If citizens around the world understood these arguments, they would still disagree on what constitutes the common good, but surely some of the current malfunctions of democracy could be mitigated.

The idea that government is a design to provide for the common good by solving social dilemmas (or providing public goods) is not widely understood; some people seem to think that government sanctions are never justified (except perhaps for military defense and property protection), or that government is a tool to be used for competition between parochial groups.

The idea that democratic government is a design to serve the common good should not be difficult to understand. Thus, failures of understanding can be attributed to failures of education.

It is apparent to anyone who follows the news that the idea of democracy is not on a smooth path to universal approval and success in bringing about the benefits of good government. The economic successes of some authoritarian countries (such as China) have given many people the idea that democracy is unnecessary, when, in fact, these are probably isolated lucky cases, contradicting the general result. A better understanding of how democracy works could lead at least to a little healthy skepticism about whether such authoritarian governments can continue to produce good results, or, alternatively, whether they will increasingly attempt simply to maintain power, whatever the costs.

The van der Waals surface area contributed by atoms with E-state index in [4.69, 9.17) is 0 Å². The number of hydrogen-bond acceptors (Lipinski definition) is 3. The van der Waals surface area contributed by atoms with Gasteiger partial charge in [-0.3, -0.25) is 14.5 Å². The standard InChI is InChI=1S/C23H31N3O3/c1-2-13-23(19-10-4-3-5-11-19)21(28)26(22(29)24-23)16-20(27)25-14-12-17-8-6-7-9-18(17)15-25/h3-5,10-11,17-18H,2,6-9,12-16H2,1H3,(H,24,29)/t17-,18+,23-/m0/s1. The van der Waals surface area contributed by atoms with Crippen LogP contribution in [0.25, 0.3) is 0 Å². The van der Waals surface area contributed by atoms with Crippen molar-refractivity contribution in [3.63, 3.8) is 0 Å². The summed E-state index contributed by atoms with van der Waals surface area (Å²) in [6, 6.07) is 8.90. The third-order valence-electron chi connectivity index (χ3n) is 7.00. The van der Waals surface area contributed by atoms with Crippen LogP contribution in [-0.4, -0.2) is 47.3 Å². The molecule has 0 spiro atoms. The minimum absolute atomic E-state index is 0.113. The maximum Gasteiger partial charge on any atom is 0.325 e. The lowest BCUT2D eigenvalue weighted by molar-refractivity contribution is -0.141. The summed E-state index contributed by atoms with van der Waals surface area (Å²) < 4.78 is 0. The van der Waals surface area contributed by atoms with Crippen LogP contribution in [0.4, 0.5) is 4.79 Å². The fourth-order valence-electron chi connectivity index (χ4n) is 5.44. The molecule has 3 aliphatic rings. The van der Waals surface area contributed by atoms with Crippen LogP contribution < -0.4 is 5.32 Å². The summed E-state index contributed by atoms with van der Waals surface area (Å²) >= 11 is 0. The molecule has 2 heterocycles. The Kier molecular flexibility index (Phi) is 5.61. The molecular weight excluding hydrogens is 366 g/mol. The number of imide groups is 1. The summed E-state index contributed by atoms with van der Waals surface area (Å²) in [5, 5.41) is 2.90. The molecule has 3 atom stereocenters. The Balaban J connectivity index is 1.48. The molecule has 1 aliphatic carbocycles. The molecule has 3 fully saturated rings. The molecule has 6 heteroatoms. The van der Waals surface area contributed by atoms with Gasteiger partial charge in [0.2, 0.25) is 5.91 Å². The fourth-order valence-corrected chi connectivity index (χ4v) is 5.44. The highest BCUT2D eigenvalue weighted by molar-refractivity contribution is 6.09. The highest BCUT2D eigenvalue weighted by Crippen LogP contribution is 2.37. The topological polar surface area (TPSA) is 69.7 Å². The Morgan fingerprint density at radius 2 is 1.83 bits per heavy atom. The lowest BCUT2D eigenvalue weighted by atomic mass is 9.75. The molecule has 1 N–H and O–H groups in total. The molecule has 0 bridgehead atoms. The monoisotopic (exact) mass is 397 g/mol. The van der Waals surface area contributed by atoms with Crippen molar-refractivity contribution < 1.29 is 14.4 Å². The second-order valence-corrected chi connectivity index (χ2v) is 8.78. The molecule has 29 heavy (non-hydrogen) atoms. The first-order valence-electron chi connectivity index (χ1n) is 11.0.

Many countries seem unable to switch from authoritarian to democratic system, and this problem is often attributed in part to the necessity of cultural support for the idea of democracy itself. Part of this support may consist of the kind of understanding described here, in particular the idea that the obligation of a citizen is to help advance national interest rather than tribal interest or self-interest. (The potential conflict between national interest and world interest is not at issue here, since the formation of stable democracy in a nation is almost always in the world interest as well.)

Even long-standing and stable democracies seem unable to make democracy work as well as it should, as a result of such problems as polarization and "populism". Part of the substance of polarized conflicts involve understanding of what government can accomplish and why it is needed, and understanding of the limits of parochialism. And populism often involves a different sort of narrowness, namely, excessive attention to immediate effects at the expense of long-term effects.

Increased understanding of democracy could be the low-hanging fruit in attempts to improve the human condition by improving the functioning of government. If it results in changes in civics education, these are relatively inexpensive. Possibly the failures of democracy are the result of misunderstandings of how democracy should work, and correcting these misunderstandings even in a minority of citizens can have substantial effects on outcomes. Note that civics education does not happen only in schools but also in efforts at ``nation building'' through instruction and outreach, and through political communication more generally.


Downs, A. (1957). An economic theory of democracy. New York: Harper and Row.

Edlin, A., Gelman, A., & Kaplan, N. (2007). Voting as a rational choice: Why and how people vote to improve the well-being of others. Rationality and Society, 19, 293–314.

Edlin, A., Gelman, A., & Kaplan, N. (2008). Vote for charity's sake. The Economists’ Voice, 5, (6), article 6.